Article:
One of the many revolutionary changes that may result from an American Spring of protest and upheaval of a kind that hasn't been seen since the 1960s is an opportunity to correct an appalling political injustice. The alliance between black voters and the Democratic Party led to the Selma-inspired Voting Rights Act of 1965 and the subsequent election of hundreds of African American officials — but it has never once resulted in the election of a black Southern Democratic senator. The Democrats' failure has looked even worse as South Carolina Republicans in 2012 appointed and then elected a black man, Sen. Tim Scott — occasionally a voice of conscience even as he votes consistently for the agenda of a racist president in Donald Trump — to their open seat.

In 2020, Booker is one of three dynamic, highly credible black candidates — along with Jaime Harrison in South Carolina and the Rev. Raphael Warnock in Georgia — whose chances of breaking down that barrier seem to have surged in the two weeks since protests over the killings of Floyd, Taylor and other African Americans at the hands of police gripped the nation. With Confederate monuments toppling and corporations and once recalcitrant institutions like the NFL and NASCAR tripping over each other to proclaim, "Black Lives Matter," will a black Southern voice for real progressive change finally ring out in the Senate?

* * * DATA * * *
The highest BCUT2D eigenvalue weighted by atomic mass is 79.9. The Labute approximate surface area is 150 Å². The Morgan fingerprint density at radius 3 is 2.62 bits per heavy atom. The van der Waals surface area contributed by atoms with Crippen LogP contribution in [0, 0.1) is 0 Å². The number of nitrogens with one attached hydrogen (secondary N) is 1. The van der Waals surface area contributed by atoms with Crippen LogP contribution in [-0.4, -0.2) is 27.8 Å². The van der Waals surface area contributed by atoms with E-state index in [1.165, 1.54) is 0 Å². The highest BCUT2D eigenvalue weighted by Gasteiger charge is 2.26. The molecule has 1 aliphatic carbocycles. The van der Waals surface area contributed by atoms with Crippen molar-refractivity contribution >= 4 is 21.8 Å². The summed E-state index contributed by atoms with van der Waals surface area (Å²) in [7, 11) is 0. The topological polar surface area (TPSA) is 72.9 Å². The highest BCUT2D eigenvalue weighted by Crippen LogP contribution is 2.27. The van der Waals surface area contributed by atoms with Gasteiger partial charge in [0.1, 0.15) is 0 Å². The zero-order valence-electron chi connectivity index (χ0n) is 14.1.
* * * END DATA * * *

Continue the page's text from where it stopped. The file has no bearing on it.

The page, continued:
The situation in Kentucky could reveal how much America's political landscape has shifted since the night of Memorial Day, when kneeling Minneapolis cops suffocated and killed the handcuffed, unarmed Floyd. Coming into 2020, the Democratic Party establishment in D.C. — led by Senate Minority Leader Chuck Schumer of New York — was locked into the conventional wisdom that only a white centrist with patriotic bona fides could even hope to win a mostly red state like Kentucky. That would be Amy McGrath, a former Marine fighter pilot who narrowly lost a House race in 2018.

But while McGrath and her slickly produced ads raised millions in out-of-state donations, something else was happening on the ground in the Bluegrass State. Joshua Douglas, University of Kentucky law professor and author of the recent "Vote for US: How to Take Back Our Elections and Change the Future of Voting," told me that the state's Democratic base — a coalition of black and brown voters and young people from Louisville and Lexington, some rural activists and suburbanites disaffected by Trump that elected a Democratic governor in 2019 — has grown more energized by Booker while McGrath has struggled.